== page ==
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The story of Four Seasons revolves around a woman entering her neighbor’s apartment to complain about the loud music but finds the neighbor naked in his bathtub and bleeding. The narrative then becomes more complex and incoherent, as the man continuously refers to her as “Stella”, even though she keeps on telling him that her name is Lucy. The absurd story line, referring to Roman Polanski’s The Tenant (1976) and Tennessee Williams’ film A Streetcar Named Desire (1951) as much as to Michelangelo Antonioni’s Blow-Up (1966) or Jorge Louis Borges’ novel The Immortal (1949), makes from Four Seasons a spectacular, lo-fi mixture of film-noir, thriller, documentary, soap opera and melodrama.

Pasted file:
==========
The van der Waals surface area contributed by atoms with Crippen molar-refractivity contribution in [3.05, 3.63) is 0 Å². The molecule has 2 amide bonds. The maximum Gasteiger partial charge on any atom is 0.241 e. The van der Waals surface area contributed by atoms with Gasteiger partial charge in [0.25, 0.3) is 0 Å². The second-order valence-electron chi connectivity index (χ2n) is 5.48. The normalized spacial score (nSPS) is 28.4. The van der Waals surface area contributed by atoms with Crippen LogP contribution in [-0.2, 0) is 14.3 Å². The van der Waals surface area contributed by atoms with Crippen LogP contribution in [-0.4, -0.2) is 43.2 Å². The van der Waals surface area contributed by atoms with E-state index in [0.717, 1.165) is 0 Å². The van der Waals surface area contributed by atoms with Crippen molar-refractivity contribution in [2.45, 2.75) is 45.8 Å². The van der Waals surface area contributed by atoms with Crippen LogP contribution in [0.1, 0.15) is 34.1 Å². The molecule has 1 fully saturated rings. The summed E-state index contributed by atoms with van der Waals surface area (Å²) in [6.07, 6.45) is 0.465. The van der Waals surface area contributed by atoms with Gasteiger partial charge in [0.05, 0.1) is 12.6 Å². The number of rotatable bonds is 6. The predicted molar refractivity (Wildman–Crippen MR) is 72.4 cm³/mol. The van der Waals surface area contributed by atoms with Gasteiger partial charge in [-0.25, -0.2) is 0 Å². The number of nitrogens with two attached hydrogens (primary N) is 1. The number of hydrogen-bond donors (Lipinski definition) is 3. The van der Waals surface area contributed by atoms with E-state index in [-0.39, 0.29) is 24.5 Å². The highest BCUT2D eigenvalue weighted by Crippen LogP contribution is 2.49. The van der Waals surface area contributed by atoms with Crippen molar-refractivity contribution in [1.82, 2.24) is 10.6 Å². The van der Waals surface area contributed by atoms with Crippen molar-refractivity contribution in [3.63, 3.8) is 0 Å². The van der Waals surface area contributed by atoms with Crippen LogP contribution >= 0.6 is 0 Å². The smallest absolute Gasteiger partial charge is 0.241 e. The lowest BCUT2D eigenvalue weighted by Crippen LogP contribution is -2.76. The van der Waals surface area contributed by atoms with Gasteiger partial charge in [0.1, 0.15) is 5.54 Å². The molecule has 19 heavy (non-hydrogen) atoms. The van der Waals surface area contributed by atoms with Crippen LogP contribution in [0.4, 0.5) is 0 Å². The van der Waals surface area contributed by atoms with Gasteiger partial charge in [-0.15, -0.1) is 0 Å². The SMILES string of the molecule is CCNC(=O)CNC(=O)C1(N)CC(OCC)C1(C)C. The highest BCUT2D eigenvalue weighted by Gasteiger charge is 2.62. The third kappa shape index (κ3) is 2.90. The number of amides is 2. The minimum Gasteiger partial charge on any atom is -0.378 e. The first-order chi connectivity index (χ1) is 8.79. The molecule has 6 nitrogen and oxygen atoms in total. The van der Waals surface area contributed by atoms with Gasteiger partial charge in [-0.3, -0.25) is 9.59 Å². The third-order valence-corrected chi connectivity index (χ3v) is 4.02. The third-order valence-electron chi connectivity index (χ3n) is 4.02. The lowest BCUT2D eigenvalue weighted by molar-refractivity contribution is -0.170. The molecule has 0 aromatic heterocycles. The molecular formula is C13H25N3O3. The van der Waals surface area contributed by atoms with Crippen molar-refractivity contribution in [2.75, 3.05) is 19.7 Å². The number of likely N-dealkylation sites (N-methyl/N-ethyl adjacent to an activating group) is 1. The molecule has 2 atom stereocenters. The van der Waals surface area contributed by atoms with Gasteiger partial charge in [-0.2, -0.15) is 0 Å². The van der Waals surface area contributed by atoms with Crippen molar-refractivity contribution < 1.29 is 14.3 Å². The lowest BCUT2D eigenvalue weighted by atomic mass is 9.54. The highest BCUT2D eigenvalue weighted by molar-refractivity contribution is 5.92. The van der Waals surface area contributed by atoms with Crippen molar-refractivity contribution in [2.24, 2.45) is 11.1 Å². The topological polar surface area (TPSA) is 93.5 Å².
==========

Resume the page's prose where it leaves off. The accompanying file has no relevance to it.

BIO: Born in Tel Aviv, Israel in 1977, Keren Cytter studied at The Avni Institute in Tel Aviv and at de Ateliers in Amsterdam. Inspired by direct experiences and observations of her surroundings as well as by the famous filmmakers including Alfred Hitchcock, Tennesse Williams, Roman Polanski or Jack Smith, Cytter makes films that portray characters entangled in complicated relationships, simultaneously connected to and alienated from one another. Her work has been the subject for numerous one-person exhibitions at venues such as Tate Modern Turbine Hall in London, X Initiative in New York, KW institute for Contemporary Art in Berlin or included in thematic exhibitions such as Faro Mondi / Making Worlds at the 53rd International Art Exhibition, La Bienniale de Venezia, Venice; Television Delivers People, Whitney Museum of American Art, New York and many more.